Free credit score law stuck in Senate committee

There’s a small but important piece of legislation languishing in the U.S. Senate right now. It’s called the Fair Access to Credit Scores Act of 2010 (S. 3247), and you might want to encourage your senators to support it. The bill has been referred to committee, and that’s where most bills die.

You probably know about your right to a free credit report once a year. (You can get them from, not the highly advertised and misleading But to date, these free credit reports do not contain the single piece of information most of us want — our credit score. To get that, you still have to pay a fee. The pending legislation requires you be given your score for free.

The bill has bipartisan support, for whatever that’s worth these days, and maybe — just maybe — it will become law. We should never have had to pay for our own credit info in the first place. Particularly not when so many others — loan officers, employers, credit card companies — have access to it and judge us accordingly.

It would be nice to see lawmakers prove they’re capable of doing what they’re paid to do — work for the benefit of the people who elect them. Talk’s cheap. It’s not enough just to coauthor or sponsor a bill. They need to pass it. Tell ’em what you think!

3 thoughts on “Free credit score law stuck in Senate committee

  1. Are the credit scoring enterprises private businesses? If they are, do we want the government dictating the prices that private businesses charge? If these private companies provide a valuable service, why shouldn’t they charge for it? I can see why this would be a popular law, but I’m leery of granting the government another unconstitutional authority. Is this the door to a Pandora’s box we don’t want opened? Once opened, where does it end?
    I honestly don’t know if they are private businesses. Regardless, we shouldn’t have to pay to see our own information. It’s not compiled for our use and we don’t profit from it. It’s complied for the companies who use it to make profitable decisions about us. The companies who benefit from having the information are the ones who should pay for it.

    If the credit reporting companies are private enterprises, they are entitled to make a profit from their work, the compilation and selling of our information to interested companies. Seems to me those companies should be paying us for the right to compile our information and sell it to a third party.

  2. If I understand — implicit in your response is that it’s OUR property we’re talking about here and that WE have exclusive rights to our own personal property and it’s use.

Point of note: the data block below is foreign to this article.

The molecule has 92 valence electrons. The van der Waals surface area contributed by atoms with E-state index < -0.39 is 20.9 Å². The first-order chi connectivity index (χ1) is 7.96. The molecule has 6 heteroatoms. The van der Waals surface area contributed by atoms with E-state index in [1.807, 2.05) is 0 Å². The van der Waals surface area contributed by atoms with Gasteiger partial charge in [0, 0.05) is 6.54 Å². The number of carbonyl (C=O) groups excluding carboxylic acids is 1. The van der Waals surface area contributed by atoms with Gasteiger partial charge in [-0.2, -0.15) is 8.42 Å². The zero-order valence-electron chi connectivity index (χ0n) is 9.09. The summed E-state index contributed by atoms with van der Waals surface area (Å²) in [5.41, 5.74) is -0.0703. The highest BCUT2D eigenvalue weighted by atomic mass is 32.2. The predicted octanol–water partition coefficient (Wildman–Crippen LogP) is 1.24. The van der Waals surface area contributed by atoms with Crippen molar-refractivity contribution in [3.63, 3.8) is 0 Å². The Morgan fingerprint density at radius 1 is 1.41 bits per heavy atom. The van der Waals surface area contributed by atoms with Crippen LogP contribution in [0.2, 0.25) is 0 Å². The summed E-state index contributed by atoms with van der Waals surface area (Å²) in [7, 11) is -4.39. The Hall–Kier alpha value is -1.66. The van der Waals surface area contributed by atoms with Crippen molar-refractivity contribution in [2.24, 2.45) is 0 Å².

I agree with that fundamentally. So how did it happen that we gave up those rights? Is it in the fine print of every contract we sign when seeking credit? If agreeing to the specifications of those contracts is crucial to the lending organization’s making good investments in borrowers, should they be allowed to refuse credit to those who aren’t willing to share their credit information? When we want to install software, the providers insist that we accept their conditions by requiring us to click their button. Do they have a valid reason for doing that?

    I think I’d prefer a compromise whereby we could restrict the credit scoring companies use of our personal information property in much the same way that the software companies restrict the use of their software property. e.g. You can provide this information to the credit provider I’m currently seeking to do business with, but no others without my express permission.

    What do you think?
    I’m not saying we have exclusive rights to the information (obviously we don’t anymore); I’m just saying we shouldn’t have to pay to see our own information.

    I agree with your compromise. NO company should have the right to share our information with another company without our express permission. Unfortunately, it seems almost every agreement we enter into gives that permission to multiple companies, one way or another. And I don’t see getting that genie back into the bottle. Too many corporations are making too money by exchanging and leveraging our financial information, usually to their advantage and our disadvantage.

  3. In my previous note I tried to include an input [I Agree] button and failed.

    The sentence should have read:

    When we want to install software, the providers insist that we accept their conditions by requiring us to click their [I Agree] button.

... and that's my two cents